IMG_8623There is a lot of hammering and drilling and other construction noises emanating from the basement today. It’s sunny and warm and dry outside, which means it’s a good day to check out the garden.

I am growing Mexican Sour Gherkins!!!! They were a spur-of-the-moment purchase several weeks ago in May. It was FINALLY a warm, sunny, weekend day and I fled the house to soak up some sun and fresh air. Rutgers University was having its big Rutgers day celebration which I believe started many years when the Rutgers Ag school would have Ag day, and the students would sell their plants – flowers, herbs and vegetables. I have NEVER made it to Ag day, despite many of my friends singing its praise. I headed over there and picked up a few items, including my strawberry plant (which got its very own post) and something I’d never heard of before: Mexican sour gherkins. IMG_8620 I asked if I could grow it UP a trellis instead of in the ground with runners. The answer was as long as it’s supported, it should be fine.

The plant has been putting out skinny light green runners for weeks, and little yellow flowers have been appearing everywhere. Last week I noticed that some flowers had become fruit!! I’m hoping I’ll know when they can be harvested because so far the most detailed description that I have for size is “smaller than a grape”. That’s very small.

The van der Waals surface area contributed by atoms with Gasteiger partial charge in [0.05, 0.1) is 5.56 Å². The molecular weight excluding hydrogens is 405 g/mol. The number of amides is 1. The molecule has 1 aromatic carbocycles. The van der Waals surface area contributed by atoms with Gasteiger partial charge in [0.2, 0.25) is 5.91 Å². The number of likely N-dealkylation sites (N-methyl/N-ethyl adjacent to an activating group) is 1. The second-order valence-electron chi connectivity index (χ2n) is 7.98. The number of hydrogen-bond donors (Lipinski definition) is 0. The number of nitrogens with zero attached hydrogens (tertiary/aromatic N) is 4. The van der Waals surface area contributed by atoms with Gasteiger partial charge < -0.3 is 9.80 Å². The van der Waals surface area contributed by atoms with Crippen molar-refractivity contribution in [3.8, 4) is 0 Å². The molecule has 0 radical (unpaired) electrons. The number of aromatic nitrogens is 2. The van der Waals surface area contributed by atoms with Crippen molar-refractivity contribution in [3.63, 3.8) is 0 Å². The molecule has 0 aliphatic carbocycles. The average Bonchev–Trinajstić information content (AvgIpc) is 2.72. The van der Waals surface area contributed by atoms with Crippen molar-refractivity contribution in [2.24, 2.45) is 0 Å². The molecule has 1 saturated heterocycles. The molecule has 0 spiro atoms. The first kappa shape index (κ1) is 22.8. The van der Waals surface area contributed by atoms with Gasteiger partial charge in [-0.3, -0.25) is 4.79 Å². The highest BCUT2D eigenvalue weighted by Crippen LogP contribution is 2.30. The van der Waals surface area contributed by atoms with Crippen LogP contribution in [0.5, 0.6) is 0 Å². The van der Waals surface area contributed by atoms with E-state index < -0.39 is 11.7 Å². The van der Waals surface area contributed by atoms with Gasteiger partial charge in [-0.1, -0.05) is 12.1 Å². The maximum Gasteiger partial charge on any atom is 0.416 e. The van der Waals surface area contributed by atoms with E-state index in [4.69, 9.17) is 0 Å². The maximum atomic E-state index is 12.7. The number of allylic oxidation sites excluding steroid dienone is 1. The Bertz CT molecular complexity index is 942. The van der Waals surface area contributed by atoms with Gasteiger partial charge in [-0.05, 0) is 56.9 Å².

If you are going to follow one of these links, I suggest the one above to “Modern Farmer”. I found Mexican sour gherkins in Wikipedia, but they have a horrible name there: Melothria Scabra. All I can think of is scabrous which is a big yuck. *shudder* The description is a mite alarming as well. It says it can grow to 10 feet. Um, I have this in a pot. IMG_8621 There is no way I can support 10 ft of plant. On the other hand – it’s a very skinny vine. Maybe I can just keep looping it.

It’s very exciting to see these tiny gherkins growing. They are colorful and I’m getting a good crop. Stay tuned for more adventures of the ignorant farmer. 🙂